September 23, 2009
Last Saturday I was honored to participate in the Annual Vietnam Veteran Appreciation Gathering in Altoona. Veterans from around northern and western Wisconsin gathered to share camaraderie and memories. The day, sponsored by Thuy Smith and her husband Steve, was particularly special as we celebrated the creation of a new law to honor and remember Vietnam Veterans.
All who attended were invited to speak about their experiences. Listening to each other was an opportunity to share and to heal. As I listened, I learned the internet and DNA samples have become useful tools in finding fellow veterans, locating Amerasian children and finding those still missing or killed in action.
But mostly I learned making connections and telling stories can heal.
One veteran described how, upon his return home, his family was instructed to always change the subject when he brought up Vietnam. “They treated me like I was on a fishing trip,” he said. Years later, the man finally had the opportunity to share his experiences.
Another vet talked about how he loved to hunt and fish. “When I returned,” he said, “I found I could never kill any thing again.”
Many of the men were Army veterans. But one man who spoke served in the United States Air Force. “For years I felt guilty,” he choked on his words. “You guys were down there fighting and dying. I was high above you. So far removed.”
One of his Army brothers stood up and said, “Don’t you feel guilty man! You and your Air Force buddies saved my life so many times. I was never so happy as to hear you in the air!”
Several men shared their struggles with Post Traumatic Stress Syndrome. One said “My shrink told me my mind was a more dangerous place than any neighborhood he had ever been in.”
Another vet who served as a medic and used to listen for incoming helicopters told a story about how, during a visit to Seattle, he thought he was doing well when he heard helicopters and could continue what he was doing. “But by the fourth helicopter I was thrown back into a most terrible flashback.”
After the veterans and their families shared their stories I was invited to speak. I spoke about the Native American Tradition of the Talking Circle.
The Talking Circle goes back to the ancient Native tradition of gathering around the fire and sharing stories. The Veterans Talking Circle brings together veterans of all eras and branches of service to share their experiences and concerns in a safe, compassionate and respectful setting. By listening and sharing from the heart, each veteran gives and receives affirmation of their valuable service contributions and begins to heal in mind, body and spirit.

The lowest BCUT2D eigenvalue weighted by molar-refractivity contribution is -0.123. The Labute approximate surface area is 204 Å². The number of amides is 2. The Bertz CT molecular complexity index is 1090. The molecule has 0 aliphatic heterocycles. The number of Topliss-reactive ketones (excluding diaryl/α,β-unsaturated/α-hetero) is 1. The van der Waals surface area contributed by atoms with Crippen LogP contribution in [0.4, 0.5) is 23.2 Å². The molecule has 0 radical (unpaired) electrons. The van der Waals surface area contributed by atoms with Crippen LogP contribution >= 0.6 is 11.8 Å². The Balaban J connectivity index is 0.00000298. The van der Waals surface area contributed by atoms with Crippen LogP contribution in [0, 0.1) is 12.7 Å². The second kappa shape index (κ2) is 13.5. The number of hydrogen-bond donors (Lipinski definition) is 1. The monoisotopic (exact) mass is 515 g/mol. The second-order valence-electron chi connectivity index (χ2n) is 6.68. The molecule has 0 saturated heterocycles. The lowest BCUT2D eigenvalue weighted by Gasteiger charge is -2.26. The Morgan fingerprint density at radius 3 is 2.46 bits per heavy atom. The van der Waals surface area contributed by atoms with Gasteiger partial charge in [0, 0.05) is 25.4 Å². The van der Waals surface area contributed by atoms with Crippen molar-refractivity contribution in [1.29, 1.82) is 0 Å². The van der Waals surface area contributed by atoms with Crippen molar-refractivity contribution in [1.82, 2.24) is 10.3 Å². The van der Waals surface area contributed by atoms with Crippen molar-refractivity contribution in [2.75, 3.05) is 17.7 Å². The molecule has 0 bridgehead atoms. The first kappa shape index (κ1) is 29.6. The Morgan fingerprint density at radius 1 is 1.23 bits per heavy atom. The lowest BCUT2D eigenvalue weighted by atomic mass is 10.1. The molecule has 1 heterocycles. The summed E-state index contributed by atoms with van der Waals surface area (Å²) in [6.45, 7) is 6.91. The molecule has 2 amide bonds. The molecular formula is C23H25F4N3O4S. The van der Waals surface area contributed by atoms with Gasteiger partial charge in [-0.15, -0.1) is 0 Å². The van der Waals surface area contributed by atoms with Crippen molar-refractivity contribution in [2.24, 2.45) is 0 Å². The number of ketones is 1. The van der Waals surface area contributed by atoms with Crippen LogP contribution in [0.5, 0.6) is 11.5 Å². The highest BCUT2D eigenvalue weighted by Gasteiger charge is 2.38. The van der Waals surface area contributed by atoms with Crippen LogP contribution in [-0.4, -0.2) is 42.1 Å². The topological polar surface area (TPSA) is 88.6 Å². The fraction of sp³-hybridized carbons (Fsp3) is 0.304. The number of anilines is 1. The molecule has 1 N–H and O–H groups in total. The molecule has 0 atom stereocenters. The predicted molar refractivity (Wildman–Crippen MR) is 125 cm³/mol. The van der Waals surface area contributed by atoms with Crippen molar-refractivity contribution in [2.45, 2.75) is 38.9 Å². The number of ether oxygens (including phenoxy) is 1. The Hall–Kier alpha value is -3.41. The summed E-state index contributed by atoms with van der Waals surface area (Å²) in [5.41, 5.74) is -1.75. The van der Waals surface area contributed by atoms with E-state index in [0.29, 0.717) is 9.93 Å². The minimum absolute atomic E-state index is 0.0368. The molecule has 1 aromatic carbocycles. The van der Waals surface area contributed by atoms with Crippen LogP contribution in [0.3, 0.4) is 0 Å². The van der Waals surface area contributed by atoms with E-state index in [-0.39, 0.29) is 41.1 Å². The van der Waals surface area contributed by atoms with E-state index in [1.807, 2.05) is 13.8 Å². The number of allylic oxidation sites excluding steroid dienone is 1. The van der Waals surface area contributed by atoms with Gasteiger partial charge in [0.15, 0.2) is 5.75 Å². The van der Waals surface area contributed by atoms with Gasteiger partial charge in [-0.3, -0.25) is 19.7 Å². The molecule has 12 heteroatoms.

After sharing the story of the Talking Circle, I spent time with the veterans including a few Native Americans. The Tribal Service Officer from the Ho Chunk Nation, Bob Mann pointed to all around us and said “this is a Talking Circle!”
Groups had formed as veterans from different time periods and places in Vietnam found each other. They listened to each other’s memories and shared their feelings – the tears and pain along with the profound courage and patriotism – and they began to heal.
As I was leaving, one fellow in a wheel chair wanted to tell his story, “you know when I came home, they threw me a big party at the Legion. In my town, the people really did thank me.”
But for all those who didn’t get a proper welcome home, there is no time like the present to say…
Thank you for performing your duty with the same courage and valor for which we honor veterans of other wars;
Thank you for joining the ranks of Americans in every generation that we recognize as true patriots;
And thank you for having patience with your countrymen who now respectfully stand ready to aid in healing.